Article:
Martian Hub

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Fig: 1 - Space exploration has always piqued human interest and the possibility of using the resources available in this new domain has motivated several space missions over time.


The Universe is a never-ending mystery that is expanding even today. It is an expanse of space that contains every element that is in existence. It contains countless galaxies, stars, and planets that are yet to be discovered by humankind. We reside in the Milky Way Galaxy, of which the Sun is a star whose orbit is followed by our solar planets.

Earth is the only planet that is known to inhabit any form of life. But for the longest time, humankind has tried to find out if any other planet in our solar system is capable of hosting lifeforms. Several missions have been conducted to explore this possibility.

Space colonisation has always been on the agenda for nationalities and the need to establish humans as a multi-planetary species is on an urgent mode. But the harsh conditions of space are difficult to adjust to. The physical toll of living in low-gravity space and the psychological toll of confinement and isolation from Earth is severe.

Are we ready to inhabit a new planet?

Fig: 2 - Traces of the existence of some life forms has been found on the planet Mars at the beginning of this decade. (Credits: Forbes/Getty)


Mars is a planet that contains traces of liquid water, wind and is thought to have supported life forms billions of years ago. It is a dynamic landscape that may be able to harbor life growth potential even today. The Perseverance Rover sent to the Martian landscape has captured images and sounds that give an image of the planet.

For any reason that the Earth is rendered inhabitable, Mars could become a site for colonisation. This notion has particularly gained traction in the present scenario of climate change which could potentially end all life on earth. With advanced technology at our disposal, we need to gain knowledge and learn from the missions over centuries, to explore possibilities of construction, under these new constraints.

Fig: 3 - The colonisation of Mars is planned to begin in the next few years and proposals are being drawn up for colonies.


Ever since the 20th century, many human missions have been proposed to Mars. But aside from exploratory missions, the potential for colonisation of Mars as a permanent base is being investigated.

Brief: The challenge is to conceptualize a design for a modular housing colony to be built on the planet Mars.

The permanent habitat established must be able to resist the unique conditions of the planet. The atmosphere, climate, gravity, soil, illumination, and so on need to be taken into consideration while proposing the design. The proposed design must be able to adapt to the unexpected harsh conditions that might arise on the planet. The structures built must accompany the means of self-sustenance of the colony.

What would living on a new planet look like? Would traditional architecture techniques be of any use in this new atmosphere? How will the planet constraints shape the life of the inhabiting people?


Material + Technology: The specific material and technology used on the Martian landscape must be suited to support life on the planet.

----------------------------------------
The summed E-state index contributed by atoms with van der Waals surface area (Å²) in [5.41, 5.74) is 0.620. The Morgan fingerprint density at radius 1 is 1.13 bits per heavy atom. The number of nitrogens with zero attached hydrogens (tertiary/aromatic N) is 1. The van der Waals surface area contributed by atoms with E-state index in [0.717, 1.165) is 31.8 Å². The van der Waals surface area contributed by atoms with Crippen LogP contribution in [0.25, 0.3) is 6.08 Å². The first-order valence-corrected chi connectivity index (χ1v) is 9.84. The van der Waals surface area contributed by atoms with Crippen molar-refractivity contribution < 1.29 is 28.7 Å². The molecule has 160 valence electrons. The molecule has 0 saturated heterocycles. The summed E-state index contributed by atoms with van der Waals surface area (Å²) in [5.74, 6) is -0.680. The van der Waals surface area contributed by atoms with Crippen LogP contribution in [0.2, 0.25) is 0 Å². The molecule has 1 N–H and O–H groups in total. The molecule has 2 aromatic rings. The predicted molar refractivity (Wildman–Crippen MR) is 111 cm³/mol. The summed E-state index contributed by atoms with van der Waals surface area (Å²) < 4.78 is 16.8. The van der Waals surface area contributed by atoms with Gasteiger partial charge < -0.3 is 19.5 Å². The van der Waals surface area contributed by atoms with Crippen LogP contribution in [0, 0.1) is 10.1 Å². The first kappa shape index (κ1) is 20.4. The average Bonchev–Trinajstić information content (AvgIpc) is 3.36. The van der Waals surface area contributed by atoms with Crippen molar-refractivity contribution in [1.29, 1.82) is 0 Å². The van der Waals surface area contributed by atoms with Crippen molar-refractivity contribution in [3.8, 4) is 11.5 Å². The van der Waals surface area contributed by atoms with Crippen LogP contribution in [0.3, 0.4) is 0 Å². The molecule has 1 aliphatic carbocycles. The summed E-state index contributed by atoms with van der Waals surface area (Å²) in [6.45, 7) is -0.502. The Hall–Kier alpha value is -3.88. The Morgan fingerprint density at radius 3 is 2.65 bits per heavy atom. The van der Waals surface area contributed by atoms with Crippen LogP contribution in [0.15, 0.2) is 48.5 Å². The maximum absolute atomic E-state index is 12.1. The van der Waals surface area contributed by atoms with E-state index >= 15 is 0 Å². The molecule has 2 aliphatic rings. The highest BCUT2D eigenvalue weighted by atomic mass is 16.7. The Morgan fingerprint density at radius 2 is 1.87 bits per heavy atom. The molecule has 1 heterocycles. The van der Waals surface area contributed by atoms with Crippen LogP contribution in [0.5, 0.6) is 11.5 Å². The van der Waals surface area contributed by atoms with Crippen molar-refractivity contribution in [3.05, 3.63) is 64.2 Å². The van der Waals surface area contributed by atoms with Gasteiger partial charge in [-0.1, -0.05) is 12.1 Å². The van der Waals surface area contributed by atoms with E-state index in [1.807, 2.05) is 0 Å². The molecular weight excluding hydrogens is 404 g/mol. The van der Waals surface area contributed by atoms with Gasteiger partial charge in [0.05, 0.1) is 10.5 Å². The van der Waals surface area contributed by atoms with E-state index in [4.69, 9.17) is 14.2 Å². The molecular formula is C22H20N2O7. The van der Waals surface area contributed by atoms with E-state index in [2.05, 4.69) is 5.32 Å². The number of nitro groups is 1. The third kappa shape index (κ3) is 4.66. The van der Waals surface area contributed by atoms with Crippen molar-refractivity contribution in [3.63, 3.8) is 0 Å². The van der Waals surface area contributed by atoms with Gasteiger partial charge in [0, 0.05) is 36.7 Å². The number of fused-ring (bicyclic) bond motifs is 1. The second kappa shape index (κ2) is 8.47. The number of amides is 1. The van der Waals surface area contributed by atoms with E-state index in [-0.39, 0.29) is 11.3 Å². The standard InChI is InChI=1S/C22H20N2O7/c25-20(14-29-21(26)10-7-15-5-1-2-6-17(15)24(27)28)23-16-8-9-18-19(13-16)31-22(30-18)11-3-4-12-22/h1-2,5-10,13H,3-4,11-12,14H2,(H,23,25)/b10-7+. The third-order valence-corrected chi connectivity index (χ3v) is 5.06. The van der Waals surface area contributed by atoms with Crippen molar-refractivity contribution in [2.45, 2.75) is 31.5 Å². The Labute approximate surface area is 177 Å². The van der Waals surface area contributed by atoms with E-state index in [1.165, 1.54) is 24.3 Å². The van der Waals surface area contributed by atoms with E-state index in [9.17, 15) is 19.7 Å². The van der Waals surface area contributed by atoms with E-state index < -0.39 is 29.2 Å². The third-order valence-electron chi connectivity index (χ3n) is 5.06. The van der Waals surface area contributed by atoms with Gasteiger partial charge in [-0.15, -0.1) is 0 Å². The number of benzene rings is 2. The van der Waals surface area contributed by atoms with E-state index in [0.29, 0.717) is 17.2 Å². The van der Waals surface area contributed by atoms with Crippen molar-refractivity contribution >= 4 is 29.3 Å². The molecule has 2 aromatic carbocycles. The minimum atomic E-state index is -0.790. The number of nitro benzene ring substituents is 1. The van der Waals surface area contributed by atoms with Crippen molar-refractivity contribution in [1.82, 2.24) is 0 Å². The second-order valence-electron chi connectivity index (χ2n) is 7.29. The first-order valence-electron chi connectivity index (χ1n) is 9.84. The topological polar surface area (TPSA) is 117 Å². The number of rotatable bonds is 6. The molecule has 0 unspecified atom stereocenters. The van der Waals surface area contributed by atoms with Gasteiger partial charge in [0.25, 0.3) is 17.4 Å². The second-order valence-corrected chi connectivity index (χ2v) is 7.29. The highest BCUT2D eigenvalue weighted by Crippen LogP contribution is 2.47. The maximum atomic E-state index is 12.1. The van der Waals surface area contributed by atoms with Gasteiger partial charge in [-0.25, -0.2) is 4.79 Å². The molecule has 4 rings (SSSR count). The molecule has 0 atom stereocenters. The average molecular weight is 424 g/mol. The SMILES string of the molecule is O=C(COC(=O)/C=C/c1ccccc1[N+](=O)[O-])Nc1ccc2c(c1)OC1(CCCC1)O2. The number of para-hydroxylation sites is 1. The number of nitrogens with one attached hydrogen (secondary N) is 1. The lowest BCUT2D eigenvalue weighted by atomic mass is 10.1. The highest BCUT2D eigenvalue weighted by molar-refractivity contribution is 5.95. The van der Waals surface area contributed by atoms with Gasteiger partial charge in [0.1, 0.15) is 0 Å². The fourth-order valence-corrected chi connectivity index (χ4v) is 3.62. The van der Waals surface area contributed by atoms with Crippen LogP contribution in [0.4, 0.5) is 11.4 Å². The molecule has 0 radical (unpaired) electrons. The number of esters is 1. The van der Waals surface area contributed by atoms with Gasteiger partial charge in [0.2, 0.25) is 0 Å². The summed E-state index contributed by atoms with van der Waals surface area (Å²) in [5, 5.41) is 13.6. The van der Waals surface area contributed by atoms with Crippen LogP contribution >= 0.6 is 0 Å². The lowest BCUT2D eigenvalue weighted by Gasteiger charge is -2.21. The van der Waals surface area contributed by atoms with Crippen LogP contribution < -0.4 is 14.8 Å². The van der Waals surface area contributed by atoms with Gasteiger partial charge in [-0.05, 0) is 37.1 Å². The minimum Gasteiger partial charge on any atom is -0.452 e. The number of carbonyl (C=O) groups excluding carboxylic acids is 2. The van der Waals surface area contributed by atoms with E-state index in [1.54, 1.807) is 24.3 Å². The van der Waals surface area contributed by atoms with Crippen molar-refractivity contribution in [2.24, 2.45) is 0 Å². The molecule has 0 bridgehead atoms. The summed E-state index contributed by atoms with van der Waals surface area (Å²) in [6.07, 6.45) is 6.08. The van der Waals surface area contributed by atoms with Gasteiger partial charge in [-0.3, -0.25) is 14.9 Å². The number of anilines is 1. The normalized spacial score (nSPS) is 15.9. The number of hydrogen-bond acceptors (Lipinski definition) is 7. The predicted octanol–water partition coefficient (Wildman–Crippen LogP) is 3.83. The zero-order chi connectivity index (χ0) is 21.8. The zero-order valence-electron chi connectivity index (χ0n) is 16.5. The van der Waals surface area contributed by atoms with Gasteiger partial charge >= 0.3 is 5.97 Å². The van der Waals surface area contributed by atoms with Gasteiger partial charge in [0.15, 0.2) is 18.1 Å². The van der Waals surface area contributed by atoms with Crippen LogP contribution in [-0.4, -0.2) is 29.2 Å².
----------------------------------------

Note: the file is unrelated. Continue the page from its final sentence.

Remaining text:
Form + Space: The housing must consist of all functions required to live off of the planet.

Resilient: The construction must be able to withstand the harsh conditions of the planet as well as the unexpected events in the future.

Self-sufficient: Reliance on resources from Earth or Mars must be limited as infrastructure is missing and the amount of material transported from the earth is limited.


The year of 2021 was particularly ground-breaking for NASA since the most advanced rover, Perseverance, successfully landed on the surface of Mars, after a 203-day journey. The Perseverance rover is to collect Mars samples and return them to Earth.

The 2020 Perseverance mission is dedicated to astrobiology research. This includes the study of the planet's surface, topography, climate, and signs of ancient microbial life. The rover landed in Jezero Crater, which is believed to have once hosted a water delta.

The rover is equipped with high-definition cameras that have sent the first-ever recordings and images of the planet. This visual documentation will assist in learning more about the planet's conditions. The mission also paves the way to future missions with robotic and personnel crew.


The participants are free to choose the site on mars for the challenge. It is necessary to understand that this habitat on a different planet must be built to respond and withstand its varied circumstances. While resilience is essential we need to make sure that a comfortable environment is created for humans, away from planet Earth.

The environment on Mars is extreme. It has almost no gravity, no breathable air, and a very thin atmosphere with high radiation levels. Its surface is rocky with frequent dust storms. The temperature swings on the planet could be from 70 degrees Fahrenheit to minus 100 degrees Fahrenheit on the same day.

The planet is barren so calibrated use and reuse of transported resources from Earth is key.


The housing colony must be built for a total of 40 inhabitants. The total site area of the colony must be restricted to 4000 square meters.

The participants are free to choose the type of housing colony, with separate habitats, or social housing, or so on. The space configuration can be similar to comfort living units on Earth. The habitat of a housing colony can include spaces for dry labs, kitchen, individual cabins, sleep pods, recreation space, green dome, communication centre and so on.

No wastage can be afforded, so circular systems must be employed. Non-renewable energy sources and water-efficient designs are a must.

Spaces for vegetation growth and recycling systems must be demarcated.